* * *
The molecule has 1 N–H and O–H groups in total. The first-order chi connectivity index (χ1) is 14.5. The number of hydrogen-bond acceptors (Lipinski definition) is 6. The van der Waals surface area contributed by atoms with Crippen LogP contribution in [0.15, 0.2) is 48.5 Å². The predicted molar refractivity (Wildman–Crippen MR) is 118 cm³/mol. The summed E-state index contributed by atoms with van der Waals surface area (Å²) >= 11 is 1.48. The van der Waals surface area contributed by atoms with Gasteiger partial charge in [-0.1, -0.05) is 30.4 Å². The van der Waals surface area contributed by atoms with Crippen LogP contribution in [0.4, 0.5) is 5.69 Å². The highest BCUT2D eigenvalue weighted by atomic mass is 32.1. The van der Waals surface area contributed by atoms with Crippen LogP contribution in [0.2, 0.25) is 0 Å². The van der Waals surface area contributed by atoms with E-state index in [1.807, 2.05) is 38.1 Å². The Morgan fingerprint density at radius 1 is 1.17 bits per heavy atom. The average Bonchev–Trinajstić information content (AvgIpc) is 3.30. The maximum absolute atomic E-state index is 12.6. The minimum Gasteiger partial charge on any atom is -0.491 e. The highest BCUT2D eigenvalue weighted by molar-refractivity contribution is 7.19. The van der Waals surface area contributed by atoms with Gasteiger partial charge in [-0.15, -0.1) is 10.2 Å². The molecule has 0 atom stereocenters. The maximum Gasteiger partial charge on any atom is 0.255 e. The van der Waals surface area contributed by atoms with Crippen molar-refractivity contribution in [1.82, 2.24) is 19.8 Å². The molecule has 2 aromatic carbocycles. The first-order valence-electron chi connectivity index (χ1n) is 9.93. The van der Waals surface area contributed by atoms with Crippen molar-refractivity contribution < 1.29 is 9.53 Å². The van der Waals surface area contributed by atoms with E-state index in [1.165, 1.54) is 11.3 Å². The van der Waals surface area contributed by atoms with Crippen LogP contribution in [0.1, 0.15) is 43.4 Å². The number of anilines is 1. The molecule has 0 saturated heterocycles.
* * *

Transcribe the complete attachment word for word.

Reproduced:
The molecule has 1 N–H and O–H groups in total. The first-order chi connectivity index (χ1) is 14.5. The number of hydrogen-bond acceptors (Lipinski definition) is 6. The van der Waals surface area contributed by atoms with Crippen LogP contribution in [0.15, 0.2) is 48.5 Å². The predicted molar refractivity (Wildman–Crippen MR) is 118 cm³/mol. The summed E-state index contributed by atoms with van der Waals surface area (Å²) >= 11 is 1.48. The van der Waals surface area contributed by atoms with Gasteiger partial charge in [-0.1, -0.05) is 30.4 Å². The van der Waals surface area contributed by atoms with Crippen LogP contribution in [0.4, 0.5) is 5.69 Å². The highest BCUT2D eigenvalue weighted by atomic mass is 32.1. The van der Waals surface area contributed by atoms with Crippen LogP contribution in [0.2, 0.25) is 0 Å². The van der Waals surface area contributed by atoms with E-state index in [1.807, 2.05) is 38.1 Å². The Morgan fingerprint density at radius 1 is 1.17 bits per heavy atom. The average Bonchev–Trinajstić information content (AvgIpc) is 3.30. The maximum absolute atomic E-state index is 12.6. The minimum Gasteiger partial charge on any atom is -0.491 e. The highest BCUT2D eigenvalue weighted by molar-refractivity contribution is 7.19. The van der Waals surface area contributed by atoms with Gasteiger partial charge in [-0.15, -0.1) is 10.2 Å². The molecule has 0 atom stereocenters. The maximum Gasteiger partial charge on any atom is 0.255 e. The van der Waals surface area contributed by atoms with Crippen molar-refractivity contribution in [1.82, 2.24) is 19.8 Å². The molecule has 2 aromatic carbocycles. The first-order valence-electron chi connectivity index (χ1n) is 9.93. The van der Waals surface area contributed by atoms with Crippen molar-refractivity contribution < 1.29 is 9.53 Å². The van der Waals surface area contributed by atoms with E-state index in [1.165, 1.54) is 11.3 Å². The van der Waals surface area contributed by atoms with Crippen LogP contribution in [0.1, 0.15) is 43.4 Å². The number of anilines is 1. The molecule has 0 saturated heterocycles.